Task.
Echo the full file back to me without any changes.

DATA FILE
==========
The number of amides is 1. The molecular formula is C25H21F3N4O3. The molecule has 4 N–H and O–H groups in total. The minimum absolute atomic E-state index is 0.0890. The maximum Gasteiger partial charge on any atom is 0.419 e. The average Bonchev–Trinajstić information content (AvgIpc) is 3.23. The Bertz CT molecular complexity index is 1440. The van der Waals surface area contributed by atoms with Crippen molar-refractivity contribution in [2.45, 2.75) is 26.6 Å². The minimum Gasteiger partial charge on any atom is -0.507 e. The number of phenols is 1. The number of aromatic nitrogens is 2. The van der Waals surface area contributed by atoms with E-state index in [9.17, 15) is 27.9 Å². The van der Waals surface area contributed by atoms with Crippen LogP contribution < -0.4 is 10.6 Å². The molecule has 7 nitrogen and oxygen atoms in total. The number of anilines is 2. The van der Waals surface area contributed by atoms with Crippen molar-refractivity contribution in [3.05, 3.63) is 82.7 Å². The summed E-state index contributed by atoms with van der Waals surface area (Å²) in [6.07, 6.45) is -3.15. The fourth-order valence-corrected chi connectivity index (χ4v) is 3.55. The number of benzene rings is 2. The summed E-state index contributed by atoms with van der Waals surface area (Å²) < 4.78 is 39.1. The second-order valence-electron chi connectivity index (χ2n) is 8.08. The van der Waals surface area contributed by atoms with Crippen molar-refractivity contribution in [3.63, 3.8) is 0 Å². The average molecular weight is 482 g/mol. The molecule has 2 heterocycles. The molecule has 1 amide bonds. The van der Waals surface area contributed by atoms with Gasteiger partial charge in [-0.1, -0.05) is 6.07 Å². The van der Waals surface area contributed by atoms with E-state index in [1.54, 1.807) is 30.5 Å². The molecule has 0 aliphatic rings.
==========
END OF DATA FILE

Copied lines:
The number of amides is 1. The molecular formula is C25H21F3N4O3. The molecule has 4 N–H and O–H groups in total. The minimum absolute atomic E-state index is 0.0890. The maximum Gasteiger partial charge on any atom is 0.419 e. The average Bonchev–Trinajstić information content (AvgIpc) is 3.23. The Bertz CT molecular complexity index is 1440. The van der Waals surface area contributed by atoms with Crippen molar-refractivity contribution in [2.45, 2.75) is 26.6 Å². The minimum Gasteiger partial charge on any atom is -0.507 e. The number of phenols is 1. The number of aromatic nitrogens is 2. The van der Waals surface area contributed by atoms with E-state index in [9.17, 15) is 27.9 Å². The van der Waals surface area contributed by atoms with Crippen LogP contribution < -0.4 is 10.6 Å². The molecule has 7 nitrogen and oxygen atoms in total. The number of anilines is 2. The van der Waals surface area contributed by atoms with Crippen molar-refractivity contribution in [3.05, 3.63) is 82.7 Å². The summed E-state index contributed by atoms with van der Waals surface area (Å²) in [6.07, 6.45) is -3.15. The fourth-order valence-corrected chi connectivity index (χ4v) is 3.55. The number of benzene rings is 2. The summed E-state index contributed by atoms with van der Waals surface area (Å²) < 4.78 is 39.1. The second-order valence-electron chi connectivity index (χ2n) is 8.08. The van der Waals surface area contributed by atoms with Crippen molar-refractivity contribution in [3.63, 3.8) is 0 Å². The average molecular weight is 482 g/mol. The molecule has 2 heterocycles. The molecule has 1 amide bonds. The van der Waals surface area contributed by atoms with Gasteiger partial charge in [-0.1, -0.05) is 6.07 Å². The van der Waals surface area contributed by atoms with E-state index in [1.54, 1.807) is 30.5 Å². The molecule has 0 aliphatic rings.